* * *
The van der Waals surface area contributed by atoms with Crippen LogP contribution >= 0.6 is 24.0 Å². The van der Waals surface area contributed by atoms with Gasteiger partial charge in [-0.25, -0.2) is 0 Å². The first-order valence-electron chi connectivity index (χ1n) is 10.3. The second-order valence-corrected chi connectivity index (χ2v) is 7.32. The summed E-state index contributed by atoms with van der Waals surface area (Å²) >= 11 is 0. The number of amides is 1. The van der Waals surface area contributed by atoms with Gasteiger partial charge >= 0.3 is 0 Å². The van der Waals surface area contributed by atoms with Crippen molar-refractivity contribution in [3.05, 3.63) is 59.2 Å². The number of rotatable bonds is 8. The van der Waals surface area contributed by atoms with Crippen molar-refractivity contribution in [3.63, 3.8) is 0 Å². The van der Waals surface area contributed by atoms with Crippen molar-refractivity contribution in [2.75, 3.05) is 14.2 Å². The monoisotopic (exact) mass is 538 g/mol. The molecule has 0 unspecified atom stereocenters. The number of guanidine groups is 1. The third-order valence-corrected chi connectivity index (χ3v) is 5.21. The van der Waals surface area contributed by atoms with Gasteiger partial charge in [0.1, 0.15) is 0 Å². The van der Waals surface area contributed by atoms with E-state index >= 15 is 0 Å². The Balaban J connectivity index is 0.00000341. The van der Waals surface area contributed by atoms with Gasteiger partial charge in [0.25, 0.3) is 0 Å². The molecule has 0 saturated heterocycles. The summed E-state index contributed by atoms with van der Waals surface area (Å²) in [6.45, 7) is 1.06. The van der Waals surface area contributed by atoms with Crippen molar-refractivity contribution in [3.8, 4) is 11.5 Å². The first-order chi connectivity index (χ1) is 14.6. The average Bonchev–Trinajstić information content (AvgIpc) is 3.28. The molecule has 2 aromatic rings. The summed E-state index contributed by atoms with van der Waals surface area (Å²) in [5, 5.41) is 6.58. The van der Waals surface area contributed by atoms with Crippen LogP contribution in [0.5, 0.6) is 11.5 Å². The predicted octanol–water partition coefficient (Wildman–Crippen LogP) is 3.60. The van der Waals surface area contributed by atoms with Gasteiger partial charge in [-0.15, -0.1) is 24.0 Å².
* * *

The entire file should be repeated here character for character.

The van der Waals surface area contributed by atoms with Crippen LogP contribution >= 0.6 is 24.0 Å². The van der Waals surface area contributed by atoms with Gasteiger partial charge in [-0.25, -0.2) is 0 Å². The first-order valence-electron chi connectivity index (χ1n) is 10.3. The second-order valence-corrected chi connectivity index (χ2v) is 7.32. The summed E-state index contributed by atoms with van der Waals surface area (Å²) >= 11 is 0. The number of amides is 1. The van der Waals surface area contributed by atoms with Gasteiger partial charge >= 0.3 is 0 Å². The van der Waals surface area contributed by atoms with Crippen molar-refractivity contribution in [3.05, 3.63) is 59.2 Å². The number of rotatable bonds is 8. The van der Waals surface area contributed by atoms with Crippen molar-refractivity contribution in [3.63, 3.8) is 0 Å². The van der Waals surface area contributed by atoms with Crippen molar-refractivity contribution in [2.75, 3.05) is 14.2 Å². The monoisotopic (exact) mass is 538 g/mol. The molecule has 0 unspecified atom stereocenters. The number of guanidine groups is 1. The third-order valence-corrected chi connectivity index (χ3v) is 5.21. The van der Waals surface area contributed by atoms with Gasteiger partial charge in [0.1, 0.15) is 0 Å². The van der Waals surface area contributed by atoms with E-state index >= 15 is 0 Å². The Balaban J connectivity index is 0.00000341. The van der Waals surface area contributed by atoms with Gasteiger partial charge in [0.25, 0.3) is 0 Å². The molecule has 0 saturated heterocycles. The summed E-state index contributed by atoms with van der Waals surface area (Å²) in [6.45, 7) is 1.06. The van der Waals surface area contributed by atoms with Crippen molar-refractivity contribution in [3.8, 4) is 11.5 Å². The first-order chi connectivity index (χ1) is 14.6. The average Bonchev–Trinajstić information content (AvgIpc) is 3.28. The molecule has 2 aromatic rings. The summed E-state index contributed by atoms with van der Waals surface area (Å²) in [5, 5.41) is 6.58. The van der Waals surface area contributed by atoms with Crippen LogP contribution in [0.5, 0.6) is 11.5 Å². The predicted octanol–water partition coefficient (Wildman–Crippen LogP) is 3.60. The van der Waals surface area contributed by atoms with Gasteiger partial charge in [-0.15, -0.1) is 24.0 Å².